The massive structures await the start of an oil prospection project green-lighted by Spain’s Minister for Energy, Trade and Tourism, Jose Manuel Soria, in the waters between Morocco and Fuerteventura in the eastern Canaries.

Soria’s steamroller approval of the project, with an OK being granted in principle even before the closing date for objections, has angered Canary Islanders.

The potential for oil extraction

They see the potential for offshore oil extraction as a threat to tourism, the main source of income for the islands.

“They’re probably here because if they were in Fuerteventura people would set fire to them,” says Olivier Bello, who works at Tenerife’s La Laguna University, nodding towards the drill rigs.

The islanders have good reason to feel concerned. After all, in El Hierro, less than 30 minutes flight time by prop plane from Santa Cruz, they are showing how there could be another, more sustainable energy economy.
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Pumped hydro energy storage in Europe and beyond

What's happening in pumped hydro storage in Europe and globally? Photo credit: Nam Ngum pumped storage plant, Alstom

What’s happening in pumped hydro storage in Europe and the rest of the world? Photo credit: Nam Ngum Pumped Storage Plant, Alstom

Thanks to its massive investment requirements and vast geographical impact, gigawatt-scale pumped hydro storage had fallen out of favour in many parts of the world.This includes Europe, where over 120 existing major projects, many built in the technology’s hey-day of the 60s and 70s, still make the region by far the biggest contributor to global pumped-hydro energy storage (PHES) from existing installations.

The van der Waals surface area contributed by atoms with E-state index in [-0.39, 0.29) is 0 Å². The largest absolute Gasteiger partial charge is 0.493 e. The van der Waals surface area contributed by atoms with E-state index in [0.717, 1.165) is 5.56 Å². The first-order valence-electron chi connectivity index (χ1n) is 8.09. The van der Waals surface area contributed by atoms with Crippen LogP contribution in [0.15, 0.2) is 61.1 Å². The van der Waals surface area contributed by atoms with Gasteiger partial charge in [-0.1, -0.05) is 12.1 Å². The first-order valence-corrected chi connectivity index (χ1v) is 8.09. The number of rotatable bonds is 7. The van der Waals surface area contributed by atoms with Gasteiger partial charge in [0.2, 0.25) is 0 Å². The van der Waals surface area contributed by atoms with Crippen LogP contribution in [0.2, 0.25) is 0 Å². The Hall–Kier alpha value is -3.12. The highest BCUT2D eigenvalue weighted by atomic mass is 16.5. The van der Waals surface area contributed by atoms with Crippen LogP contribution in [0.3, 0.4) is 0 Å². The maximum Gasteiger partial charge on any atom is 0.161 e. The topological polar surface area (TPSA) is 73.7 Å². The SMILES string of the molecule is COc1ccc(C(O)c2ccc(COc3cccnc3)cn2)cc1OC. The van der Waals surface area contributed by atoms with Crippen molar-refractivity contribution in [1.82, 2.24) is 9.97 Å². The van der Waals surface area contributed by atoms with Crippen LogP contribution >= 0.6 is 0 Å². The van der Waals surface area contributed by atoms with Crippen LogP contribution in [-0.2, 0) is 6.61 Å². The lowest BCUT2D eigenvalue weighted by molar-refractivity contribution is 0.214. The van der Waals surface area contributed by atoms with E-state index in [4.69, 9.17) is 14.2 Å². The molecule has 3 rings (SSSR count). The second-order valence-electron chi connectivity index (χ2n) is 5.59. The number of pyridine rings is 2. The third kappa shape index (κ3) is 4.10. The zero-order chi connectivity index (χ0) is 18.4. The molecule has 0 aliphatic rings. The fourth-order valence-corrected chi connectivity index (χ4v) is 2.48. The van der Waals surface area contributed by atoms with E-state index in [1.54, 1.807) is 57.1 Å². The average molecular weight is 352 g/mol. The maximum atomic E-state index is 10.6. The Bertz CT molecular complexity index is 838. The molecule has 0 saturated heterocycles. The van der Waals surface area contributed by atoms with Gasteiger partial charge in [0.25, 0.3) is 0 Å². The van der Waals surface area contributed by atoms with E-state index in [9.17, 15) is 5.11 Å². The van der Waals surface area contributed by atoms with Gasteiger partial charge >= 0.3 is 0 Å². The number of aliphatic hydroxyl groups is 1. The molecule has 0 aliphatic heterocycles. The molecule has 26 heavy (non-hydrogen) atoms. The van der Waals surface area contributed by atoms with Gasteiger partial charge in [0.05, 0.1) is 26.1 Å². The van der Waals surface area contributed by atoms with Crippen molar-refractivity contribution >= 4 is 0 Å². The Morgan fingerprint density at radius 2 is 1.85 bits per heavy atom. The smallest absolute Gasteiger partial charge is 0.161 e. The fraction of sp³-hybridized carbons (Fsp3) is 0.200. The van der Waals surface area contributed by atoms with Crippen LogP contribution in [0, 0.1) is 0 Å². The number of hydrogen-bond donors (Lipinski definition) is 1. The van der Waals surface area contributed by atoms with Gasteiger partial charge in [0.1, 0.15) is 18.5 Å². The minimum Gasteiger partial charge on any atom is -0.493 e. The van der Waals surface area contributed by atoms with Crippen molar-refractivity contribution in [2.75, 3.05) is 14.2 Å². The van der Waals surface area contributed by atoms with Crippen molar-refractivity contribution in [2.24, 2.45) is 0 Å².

Ironically enough, it is environmental concerns more than capital costs that have slowed down the adoption of pumped hydro, just when a surge in environmentally-friendly energy has made the need for grid-scale storage increasingly attractive and necessary.
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Current trends and future bets

What role will offshore pumped hydro play in the future of energy storage? Photo credit: Green Power Island

We review energy storage trends in 2013 and look at the future of energy storage. Could 2014 be the year of offshore pumped hydro storage? Photo credit: Green Power Island

Energy storage has come a long way in the last 12 months. While the pace of change will undoubtedly not have been quick enough for many in the industry, the fact remains that interest in and awareness of energy storage as a critical component of future power generation strategies has increased significantly.

And within this general uptick in importance, a number of notable trends are starting to emerge. Some of them, such as the pressures on battery price and performance, have been around for a while and will continue to be highly relevant in 2014.

Ignoring such perennial issues, though, here are three points that we think were particularly significant in shaping the industry in the last year.
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Storage focus for Amsterdam event

Alpine and Nordic pumped storage plants, such as Edolo, provide cheap grid flexibility.

Alpine and Nordic pumped storage plants, such as Edolo, provide cheap grid flexibility. Photo credit: Grasso83

Energy storage and the challenges inherent to integrating renewable energy into utility power grids will be in focus at the European Utility Week Renewable Energy Integration & Energy Storage Conference from October 15 to 17 in Amsterdam.
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Green light for pumped hydro project

Lower Glyn Rhonwy Quarry, Wales.

Lower Glyn Rhonwy Quarry, Wales. Photo credit: Eric Jones

It might not be the biggest project of its kind, but at half a gigawatt the Glyn Rhonwy pumped-storage hydroelectricity scheme is still a milestone in grid-scale energy storage in the UK. And as of September 2 it has been the given official go-ahead to begin construction.